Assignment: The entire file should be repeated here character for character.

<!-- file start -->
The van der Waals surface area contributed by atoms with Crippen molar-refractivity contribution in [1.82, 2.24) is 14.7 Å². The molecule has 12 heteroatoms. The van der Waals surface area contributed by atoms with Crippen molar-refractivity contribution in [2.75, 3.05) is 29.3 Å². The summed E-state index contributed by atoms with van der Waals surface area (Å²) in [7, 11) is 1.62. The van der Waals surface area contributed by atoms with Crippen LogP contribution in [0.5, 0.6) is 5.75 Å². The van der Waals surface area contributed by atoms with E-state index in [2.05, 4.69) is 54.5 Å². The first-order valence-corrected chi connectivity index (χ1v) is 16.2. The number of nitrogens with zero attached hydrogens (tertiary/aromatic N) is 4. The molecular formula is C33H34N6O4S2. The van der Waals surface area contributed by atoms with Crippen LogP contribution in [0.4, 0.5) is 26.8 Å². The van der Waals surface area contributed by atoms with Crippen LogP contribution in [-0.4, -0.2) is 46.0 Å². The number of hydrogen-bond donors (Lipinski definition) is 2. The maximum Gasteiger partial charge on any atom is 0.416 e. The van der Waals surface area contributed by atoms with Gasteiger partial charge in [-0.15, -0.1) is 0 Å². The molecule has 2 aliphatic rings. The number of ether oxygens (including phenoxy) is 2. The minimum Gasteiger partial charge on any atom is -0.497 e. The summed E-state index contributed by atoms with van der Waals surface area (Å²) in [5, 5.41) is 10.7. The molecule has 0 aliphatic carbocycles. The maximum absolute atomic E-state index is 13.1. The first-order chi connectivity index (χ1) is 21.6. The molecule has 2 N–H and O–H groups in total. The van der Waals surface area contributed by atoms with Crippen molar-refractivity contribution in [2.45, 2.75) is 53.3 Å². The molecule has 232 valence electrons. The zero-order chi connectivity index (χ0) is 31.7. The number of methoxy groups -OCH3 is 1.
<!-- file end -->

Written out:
The van der Waals surface area contributed by atoms with Crippen molar-refractivity contribution in [1.82, 2.24) is 14.7 Å². The molecule has 12 heteroatoms. The van der Waals surface area contributed by atoms with Crippen molar-refractivity contribution in [2.75, 3.05) is 29.3 Å². The summed E-state index contributed by atoms with van der Waals surface area (Å²) in [7, 11) is 1.62. The van der Waals surface area contributed by atoms with Crippen LogP contribution in [0.5, 0.6) is 5.75 Å². The van der Waals surface area contributed by atoms with E-state index in [2.05, 4.69) is 54.5 Å². The first-order valence-corrected chi connectivity index (χ1v) is 16.2. The number of nitrogens with zero attached hydrogens (tertiary/aromatic N) is 4. The molecular formula is C33H34N6O4S2. The van der Waals surface area contributed by atoms with Crippen LogP contribution in [0.4, 0.5) is 26.8 Å². The van der Waals surface area contributed by atoms with Crippen LogP contribution in [-0.4, -0.2) is 46.0 Å². The number of hydrogen-bond donors (Lipinski definition) is 2. The maximum Gasteiger partial charge on any atom is 0.416 e. The van der Waals surface area contributed by atoms with Gasteiger partial charge in [-0.15, -0.1) is 0 Å². The molecule has 2 aliphatic rings. The number of ether oxygens (including phenoxy) is 2. The minimum Gasteiger partial charge on any atom is -0.497 e. The summed E-state index contributed by atoms with van der Waals surface area (Å²) in [5, 5.41) is 10.7. The molecule has 0 aliphatic carbocycles. The maximum absolute atomic E-state index is 13.1. The first-order chi connectivity index (χ1) is 21.6. The molecule has 2 N–H and O–H groups in total. The van der Waals surface area contributed by atoms with Crippen molar-refractivity contribution in [2.45, 2.75) is 53.3 Å². The molecule has 232 valence electrons. The zero-order chi connectivity index (χ0) is 31.7. The number of methoxy groups -OCH3 is 1.